Navigating Pre-Authorizations: Medications

Picture this: At your last specialist appointment, your doctor prescribed a new medication to treat your condition. The nurse tells you that they have requested pre-authorization and will let you know when they hear back from your insurance company. You thank the nurse and leave the office.

So… what really just happened and what does your insurance have to do with it?
A pre-authorization is a restriction placed on certain drugs that require your doctor to get the go-ahead from your benefit plan before your plan will cover the medication. Sometimes they are called pre-approvals, or prior approvals or prior authorizations, but they all mean the same thing. This practice is common in all types of insurance, and even with government-sponsored coverage like Medicare, Medicaid, or Tricare.

Your insurance company will review the request sent in by your doctor’s office and decide, based on their policies, if you meet their criteria for the medication. Much like you would need to be pre-approved for an auto loan or a mortgage; this process is typical with insurance companies. But why do you have to go through it?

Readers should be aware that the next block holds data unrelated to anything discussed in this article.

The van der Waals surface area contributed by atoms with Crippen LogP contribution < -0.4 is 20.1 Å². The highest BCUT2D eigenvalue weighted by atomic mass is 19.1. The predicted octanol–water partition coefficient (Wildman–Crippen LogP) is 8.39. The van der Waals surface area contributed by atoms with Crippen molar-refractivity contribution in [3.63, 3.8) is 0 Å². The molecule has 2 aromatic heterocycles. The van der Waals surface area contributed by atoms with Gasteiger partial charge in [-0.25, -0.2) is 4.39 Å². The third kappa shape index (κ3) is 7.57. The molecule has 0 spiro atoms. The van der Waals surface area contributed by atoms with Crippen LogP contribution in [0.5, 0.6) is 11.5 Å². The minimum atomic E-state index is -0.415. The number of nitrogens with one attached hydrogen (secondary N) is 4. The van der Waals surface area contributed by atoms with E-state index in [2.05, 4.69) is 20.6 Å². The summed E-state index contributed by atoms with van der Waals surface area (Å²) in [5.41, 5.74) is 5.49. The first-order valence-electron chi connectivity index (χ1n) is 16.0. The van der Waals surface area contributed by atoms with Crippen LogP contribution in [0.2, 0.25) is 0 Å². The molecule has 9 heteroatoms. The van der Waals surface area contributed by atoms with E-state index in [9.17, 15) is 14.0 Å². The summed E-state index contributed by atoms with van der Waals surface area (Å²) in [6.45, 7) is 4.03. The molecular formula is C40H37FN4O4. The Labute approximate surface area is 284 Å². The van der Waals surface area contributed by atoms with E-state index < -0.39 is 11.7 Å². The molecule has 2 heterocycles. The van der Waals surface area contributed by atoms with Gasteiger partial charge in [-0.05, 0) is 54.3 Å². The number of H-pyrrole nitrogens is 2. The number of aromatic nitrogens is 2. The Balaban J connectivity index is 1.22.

Approved prior authorization is common for medications that have serious side effects, ones that are harmful when combined with other medications, or that are often misused. Or, if your doctor prescribes a medication when less expensive drugs might work the same, your health plan may require authorization for the more expensive medication. Your doctor may also have to provide documentation to your health plan of medications you have tried that did not work well for you or had serious side effects.

After the health plan has completed their review, you and your doctor should both receive the decision, typically in writing. This process can take up to 30 days. However, if your doctor feels that waiting that long might harm you, an urgent (called expedited) request can be submitted. At that point, you should receive a decision within 72 business hours.

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